CUBA: Standing Room Only for “House of Light” Church Dedication
World church president visits island, division holds meetings
By Rajmund Dabrowski, director of communication, General Conference of Seventh-day Adventists, writing from Buey Arriba, Cuba
When church officials and guests joined a 500-strong crowd for the opening of a new house of worship in Buey Arriba, it was Raul Alvarez who received the loudest applause.
PACKED OUT: A crowd of more than 500 at the Buey Arriba House of Light filled every available seat and even a few windowsills during the sanctuary’s dedication November 4. The house of worship is one of many in Cuba that serve as both pastors’ residences and sanctuaries.A recently retired pastor, Alvarez was given a hero’s welcome for his contribution to a Seventh-day Adventist congregation, which on Sunday, November 4, officially dedicated a new sanctuary.
Once a political advisor to the leaders of the Cuban revolution, in the early 1960s Alvarez embraced Adventism and answered a different calling. Until recently, he served as president of the church in the region.
Joining hundreds of others for a standing-room-only ribbon-cutting ceremony, Alvarez couldn’t hide his emotions. Years of trying to build a sanctuary with limited resources culminated on that Sunday evening with joyful tears and embraces.
Referred to as the “Buey Arriba House of Light,” the church—a pastor’s home in which the living room can seat a 200-member congregation—celebrated in style.
Heavy rains on the day of the celebration delayed the arrival of leaders from U.S.-based Maranatha Volunteers International (MVI)—an organization responsible for building the sanctuary—along with officials of the Adventist Church. When they arrived at 6:00 p.m., they were already two hours late for the ceremony. But a crowd of more than 500 people packed into the sanctuary built to seat just 250.
Laura Noble of MVI remembers visiting the Buey Arriba house of worship a few years ago. In her many travels, this was one of the few places that really scared her, she recalled. The roof was made of very heavy red tile held up with a framework of sticks nailed at the apex with a single nail at each joint. Worse yet, she remembers, every stick was absolutely riddled with termite holes.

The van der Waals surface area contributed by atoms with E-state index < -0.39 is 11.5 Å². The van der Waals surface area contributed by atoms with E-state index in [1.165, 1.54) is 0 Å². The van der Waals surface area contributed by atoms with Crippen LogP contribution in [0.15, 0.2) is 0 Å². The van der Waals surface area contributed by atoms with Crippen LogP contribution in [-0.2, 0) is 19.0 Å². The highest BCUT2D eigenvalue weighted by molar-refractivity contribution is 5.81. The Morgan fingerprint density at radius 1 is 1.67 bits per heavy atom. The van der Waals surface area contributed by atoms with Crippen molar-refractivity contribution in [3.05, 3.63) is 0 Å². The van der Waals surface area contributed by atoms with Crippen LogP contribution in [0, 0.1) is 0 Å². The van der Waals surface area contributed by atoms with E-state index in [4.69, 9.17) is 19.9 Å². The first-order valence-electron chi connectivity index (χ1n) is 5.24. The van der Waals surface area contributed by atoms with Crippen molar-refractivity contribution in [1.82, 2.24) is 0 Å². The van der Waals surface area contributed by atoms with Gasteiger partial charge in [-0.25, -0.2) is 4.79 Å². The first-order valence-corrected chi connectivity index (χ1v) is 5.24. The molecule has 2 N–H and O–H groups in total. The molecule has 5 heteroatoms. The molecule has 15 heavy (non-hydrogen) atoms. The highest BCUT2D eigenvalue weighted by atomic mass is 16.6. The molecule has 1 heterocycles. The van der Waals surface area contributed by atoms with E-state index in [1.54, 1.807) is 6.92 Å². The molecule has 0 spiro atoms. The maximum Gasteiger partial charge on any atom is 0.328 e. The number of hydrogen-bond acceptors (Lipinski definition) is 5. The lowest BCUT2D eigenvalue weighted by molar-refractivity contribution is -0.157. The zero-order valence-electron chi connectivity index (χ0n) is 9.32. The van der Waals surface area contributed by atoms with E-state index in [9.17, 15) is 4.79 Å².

The need for a new house of worship became acute as the congregation grew to 200, according to Adalberto Gonzalez, church pastor. Instead of approving the plans for a church building, however, the Cuban government extended permission to build a “House of Light.”
CUBA DISCUSSIONS: During a four-day visit to Cuba, Adventist Church world president Jan Paulsen discussed the church’s position in the country with Daniel Fontaine, president of the Adventist Church on the island nation, which this November hosted regional church meetings for the first time in 62 years.A Maranatha House of Light acts as both a home to the pastor and his family and as a house of worship. “But it looks suspiciously like a church!” Noble said. Following the dedication ceremony, 10 new candidates were baptized.
Daniel Fontaine, president of the Seventh-day Adventist Church in Cuba, expressed gratitude for the House of Light in Buey Arriba. “It is very meaningful for us. We at least can have one place, one light, where people can go in search of the peace and hope that only Jesus Christ can give.
“And for our country to let us have a place like that,” he said, “we are very thankful.”
Across the island, in Havana, the Adventist Church in Cuba welcomed Jan Paulsen, president of the Adventist world church. On Friday, November 2, Paulsen joined 80 delegates of the church’s Inter-American (IAD) region attending an annual meeting of its executive committee. Caridad Diego, the head of the country’s Religious Affairs Office, welcomed Paulsen at the Havana airport.
Speaking at a Sabbath worship service in Havana’s Vibora Adventist Church, Paulsen told church members, “I feel the strength of your commitment and spirituality. There is so much fire in your soul.”
Israel Leito, president of the church in Inter-America, said, “This visit to Cuba is very significant, especially for the church and the government in Cuba.”
Although Cuba is one of the 15 major territories in the region, it has not hosted the IAD Executive Committee meetings in 62 years, according to church sources. For two years, in the mid-1940s, the Inter-American Division was headquartered in Cuba. With more than 3 million members in 36 countries, Inter-America represents the largest region in the Adventist world church.